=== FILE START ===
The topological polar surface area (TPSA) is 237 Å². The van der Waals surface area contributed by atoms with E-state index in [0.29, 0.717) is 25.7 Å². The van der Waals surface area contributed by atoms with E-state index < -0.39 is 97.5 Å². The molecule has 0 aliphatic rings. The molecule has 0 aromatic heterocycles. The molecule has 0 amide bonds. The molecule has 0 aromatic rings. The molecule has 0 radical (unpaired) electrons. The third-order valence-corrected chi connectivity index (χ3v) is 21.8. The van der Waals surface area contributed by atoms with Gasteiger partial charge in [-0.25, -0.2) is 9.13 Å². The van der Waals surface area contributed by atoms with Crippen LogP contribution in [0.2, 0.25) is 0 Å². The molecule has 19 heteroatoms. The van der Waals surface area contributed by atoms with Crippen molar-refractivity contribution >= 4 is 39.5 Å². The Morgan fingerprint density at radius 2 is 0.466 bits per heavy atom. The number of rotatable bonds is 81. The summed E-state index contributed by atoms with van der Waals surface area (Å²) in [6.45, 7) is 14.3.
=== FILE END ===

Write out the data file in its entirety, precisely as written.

The topological polar surface area (TPSA) is 237 Å². The van der Waals surface area contributed by atoms with E-state index in [0.29, 0.717) is 25.7 Å². The van der Waals surface area contributed by atoms with E-state index < -0.39 is 97.5 Å². The molecule has 0 aliphatic rings. The molecule has 0 aromatic heterocycles. The molecule has 0 amide bonds. The molecule has 0 aromatic rings. The molecule has 0 radical (unpaired) electrons. The third-order valence-corrected chi connectivity index (χ3v) is 21.8. The van der Waals surface area contributed by atoms with Gasteiger partial charge in [-0.25, -0.2) is 9.13 Å². The van der Waals surface area contributed by atoms with Crippen LogP contribution in [0.2, 0.25) is 0 Å². The molecule has 19 heteroatoms. The van der Waals surface area contributed by atoms with Crippen molar-refractivity contribution >= 4 is 39.5 Å². The Morgan fingerprint density at radius 2 is 0.466 bits per heavy atom. The number of rotatable bonds is 81. The summed E-state index contributed by atoms with van der Waals surface area (Å²) in [6.45, 7) is 14.3.